In it, Crawford plays Mary Turner, a down on her luck department store clerk who, after being accused of wrongly theft, is put in jail for three whole years. Her time there is presented, or should I say, represented, by a soapy doo-doo floating on the shower floor. Crawford, as the viewers, is disgusted by it, despite the nonchalance of a fellow black inmate who turns her way and says, ‘Don’t fret, honey, it all goes down the drain’. With revenge still on her mind, Crawford finally gets out and, with the help of a former fellow convict, schemes her way to the accuser’s turf and marries the man’s wealthy son. Of course, falling in love is never in her plans but she does, big time. You can see it just by the way she looks at actor Douglass Montgomery (Kent Montgomery for this film). Her big beautiful eyes are always sad and teary—or are they as such because she knows she is trapped in a mess of a film? Either way, she seems always tormented and oh-so torn.    

Cut to a major heist at the house of her tormentor that goes awry and the viewer is left again with a teary Crawford in a final confrontation at the DA’s office. It all plays out like a mediocre dinner theater where everyone howlers and screams, and unless you’re very attentive you will find yourself lost in the scene. One thing is certain, though, Crawford is spared the slammer this time and, still teary-eyed, is hurt and devastated by all that she had to endure. We would be too if we had to sit through this turkey once again.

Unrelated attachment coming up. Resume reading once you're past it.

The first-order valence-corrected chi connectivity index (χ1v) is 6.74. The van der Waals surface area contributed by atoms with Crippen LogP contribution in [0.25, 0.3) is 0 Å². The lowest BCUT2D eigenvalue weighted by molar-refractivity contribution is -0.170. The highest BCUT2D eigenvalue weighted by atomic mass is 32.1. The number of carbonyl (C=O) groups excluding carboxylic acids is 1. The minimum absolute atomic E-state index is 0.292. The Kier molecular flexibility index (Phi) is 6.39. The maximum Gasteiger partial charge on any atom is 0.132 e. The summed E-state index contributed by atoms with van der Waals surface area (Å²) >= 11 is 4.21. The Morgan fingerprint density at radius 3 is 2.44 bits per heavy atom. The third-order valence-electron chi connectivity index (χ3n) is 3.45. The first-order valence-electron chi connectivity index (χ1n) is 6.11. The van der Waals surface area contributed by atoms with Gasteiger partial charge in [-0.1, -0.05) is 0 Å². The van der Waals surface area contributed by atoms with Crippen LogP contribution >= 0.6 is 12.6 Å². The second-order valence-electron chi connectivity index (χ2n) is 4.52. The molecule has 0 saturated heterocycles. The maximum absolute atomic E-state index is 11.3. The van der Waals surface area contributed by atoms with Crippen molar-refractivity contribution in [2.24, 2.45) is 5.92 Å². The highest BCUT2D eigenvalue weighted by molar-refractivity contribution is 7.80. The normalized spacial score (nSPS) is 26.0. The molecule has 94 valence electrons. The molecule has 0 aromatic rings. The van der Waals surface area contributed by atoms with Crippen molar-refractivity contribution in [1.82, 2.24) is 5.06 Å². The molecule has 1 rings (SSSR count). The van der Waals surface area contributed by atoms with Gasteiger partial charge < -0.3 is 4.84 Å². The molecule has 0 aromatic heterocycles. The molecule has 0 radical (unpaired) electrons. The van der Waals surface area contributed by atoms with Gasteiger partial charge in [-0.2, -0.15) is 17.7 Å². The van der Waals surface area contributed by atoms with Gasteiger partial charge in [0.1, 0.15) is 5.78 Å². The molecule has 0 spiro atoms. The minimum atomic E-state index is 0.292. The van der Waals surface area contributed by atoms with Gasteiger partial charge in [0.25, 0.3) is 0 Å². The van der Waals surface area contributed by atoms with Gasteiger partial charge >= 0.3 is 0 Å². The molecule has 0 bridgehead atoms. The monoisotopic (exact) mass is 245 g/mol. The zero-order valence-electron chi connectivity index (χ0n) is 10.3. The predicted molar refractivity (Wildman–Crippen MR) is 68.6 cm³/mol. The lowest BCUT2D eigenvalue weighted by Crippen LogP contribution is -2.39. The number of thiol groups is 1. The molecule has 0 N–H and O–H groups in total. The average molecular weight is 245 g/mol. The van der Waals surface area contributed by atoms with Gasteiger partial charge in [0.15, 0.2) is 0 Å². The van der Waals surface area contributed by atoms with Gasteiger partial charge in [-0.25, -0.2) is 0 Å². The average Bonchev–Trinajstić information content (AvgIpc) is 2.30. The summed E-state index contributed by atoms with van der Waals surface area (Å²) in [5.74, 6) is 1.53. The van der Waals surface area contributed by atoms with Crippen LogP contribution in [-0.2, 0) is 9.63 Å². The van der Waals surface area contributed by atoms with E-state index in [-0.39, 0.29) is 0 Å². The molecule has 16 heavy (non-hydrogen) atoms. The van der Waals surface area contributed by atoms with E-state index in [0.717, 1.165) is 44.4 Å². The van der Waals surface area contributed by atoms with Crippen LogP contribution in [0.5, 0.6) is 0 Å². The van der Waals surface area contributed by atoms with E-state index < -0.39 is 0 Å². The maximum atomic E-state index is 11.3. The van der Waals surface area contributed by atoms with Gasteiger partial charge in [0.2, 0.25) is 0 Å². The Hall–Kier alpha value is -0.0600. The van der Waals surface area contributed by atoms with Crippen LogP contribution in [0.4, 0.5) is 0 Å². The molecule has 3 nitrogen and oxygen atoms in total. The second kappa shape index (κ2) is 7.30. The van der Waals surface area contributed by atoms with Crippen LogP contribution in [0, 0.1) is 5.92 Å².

PAID is directed by Sam Wood who went on to helm 1939 GOODBYE MR CHIPS which earned him his first of many Academy Award nominations. He even wound up being uncredited for his work on the troubled GONE WITH THE WIND which ultimately went to Victor Fleming (though many were used). Judging by talent alone, it’s fair to say that he made a big leap after the release of PAID.  Yes, I may be a tad too harsh on this one, for I have seen worse films, but I expected more from what I’ve got. As you all know I’m a serious cinephile now. Oh, who am I kidding, I just wanted to see the supposedly Crawford’s five minute fight scene in the shower that was supposed to be a riot but shamelessly cut by the studio. Now, THAT would have elevated the film to an all-time high campfest. As is, I can only recommend it to die-hard Crawford fans.

Until next post—Martin